• [Show abstract] [Hide abstract]
    ABSTRACT: OBJECTIVE. Tumor growth and progression require the formation of new blood vessels from preexisting vasculature, a process called angiogenesis. The ability to noninvasively visualize angiogenesis may provide new opportunities to more appropriately select patients for antiangiogenesis treatment and to monitor treatment efficacy. CONCLUSION. The superior molecular sensitivity of PET and the lack of radiation from MRI and contrast-enhanced ultrasound put these techniques at the forefront of clinical translation.
    American Journal of Roentgenology 08/2013; 201(2):W183-91. · 2.90 Impact Factor
  • [Show abstract] [Hide abstract]
    ABSTRACT: Multimerization of peptides can improve the binding characteristics of the tracer by increasing local ligand concentration and decreasing dissociation kinetics. In this study, a new bombesin homodimer was developed based on an ε-aminocaproic acid-bombesin(7-14) (Aca-bombesin(7-14)) fragment, which has been studied for targeting the gastrin-releasing peptide receptor (GRPR) in prostate cancer. The bombesin homodimer was conjugated to 6-hydrazinopyridine-3-carboxylic acid (HYNIC) and labeled with (99m)Tc for SPECT imaging. The in vitro binding affinity to GRPR, cell uptake, internalization and efflux kinetics of the radiolabeled bombesin dimer were investigated in the GRPR-expressing human prostate cancer cell line PC-3. Biodistribution and the GRPR-targeting potential were evaluated in PC-3 tumor-bearing athymic nude mice. When compared with the bombesin monomer, the binding affinity of the bombesin dimer is about ten times lower. However, the (99m)Tc labeled bombesin dimer showed a three times higher cellular uptake at 4 h after incubation, but similar internalization and efflux characters in vitro. Tumor uptake and in vivo pharmacokinetics in PC-3 tumor-bearing mice were comparable. The tumor was visible on the dynamic images in the first hour and could be clearly distinguished from non-targeted tissues on the static images after 4 h. The GRPR-targeting ability of the (99m)Tc labeled bombesin dimer was proven in vitro and in vivo. This bombesin homodimer provides a good starting point for further studies on enhancing the tumor targeting activity of bombesin multimers.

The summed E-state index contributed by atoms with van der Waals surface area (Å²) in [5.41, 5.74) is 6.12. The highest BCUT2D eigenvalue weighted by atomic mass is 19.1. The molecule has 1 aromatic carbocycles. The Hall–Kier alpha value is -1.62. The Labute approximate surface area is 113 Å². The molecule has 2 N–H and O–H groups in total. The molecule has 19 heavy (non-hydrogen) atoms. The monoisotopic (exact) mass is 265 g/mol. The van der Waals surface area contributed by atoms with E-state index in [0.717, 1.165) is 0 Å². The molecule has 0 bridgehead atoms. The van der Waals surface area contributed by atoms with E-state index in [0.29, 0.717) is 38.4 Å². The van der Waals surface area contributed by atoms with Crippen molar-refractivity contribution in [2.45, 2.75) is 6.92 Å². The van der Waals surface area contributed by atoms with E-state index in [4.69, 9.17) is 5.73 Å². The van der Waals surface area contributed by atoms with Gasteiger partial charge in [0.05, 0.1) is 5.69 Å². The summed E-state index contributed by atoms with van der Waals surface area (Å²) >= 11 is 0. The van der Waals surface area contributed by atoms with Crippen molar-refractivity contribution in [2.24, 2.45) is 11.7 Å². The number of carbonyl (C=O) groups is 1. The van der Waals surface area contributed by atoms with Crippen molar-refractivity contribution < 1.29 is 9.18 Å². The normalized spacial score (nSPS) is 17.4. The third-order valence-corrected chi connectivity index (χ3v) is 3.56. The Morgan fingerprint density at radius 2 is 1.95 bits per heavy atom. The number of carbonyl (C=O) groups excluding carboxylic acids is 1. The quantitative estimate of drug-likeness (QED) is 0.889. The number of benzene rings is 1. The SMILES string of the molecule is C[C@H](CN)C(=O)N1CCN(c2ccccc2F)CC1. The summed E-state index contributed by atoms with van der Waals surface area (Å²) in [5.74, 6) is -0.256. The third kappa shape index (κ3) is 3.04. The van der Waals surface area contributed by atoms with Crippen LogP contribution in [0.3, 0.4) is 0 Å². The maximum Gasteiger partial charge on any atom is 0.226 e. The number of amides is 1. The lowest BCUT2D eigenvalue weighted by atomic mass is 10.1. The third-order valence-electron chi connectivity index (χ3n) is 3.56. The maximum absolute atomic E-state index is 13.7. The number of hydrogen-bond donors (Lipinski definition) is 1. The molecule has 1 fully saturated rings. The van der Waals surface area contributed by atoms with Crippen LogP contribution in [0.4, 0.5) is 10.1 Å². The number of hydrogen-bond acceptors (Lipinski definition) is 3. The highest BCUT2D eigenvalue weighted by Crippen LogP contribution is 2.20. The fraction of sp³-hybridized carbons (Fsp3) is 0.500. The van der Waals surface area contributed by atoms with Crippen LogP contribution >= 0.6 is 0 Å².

Amino Acids 07/2012; · 3.91 Impact Factor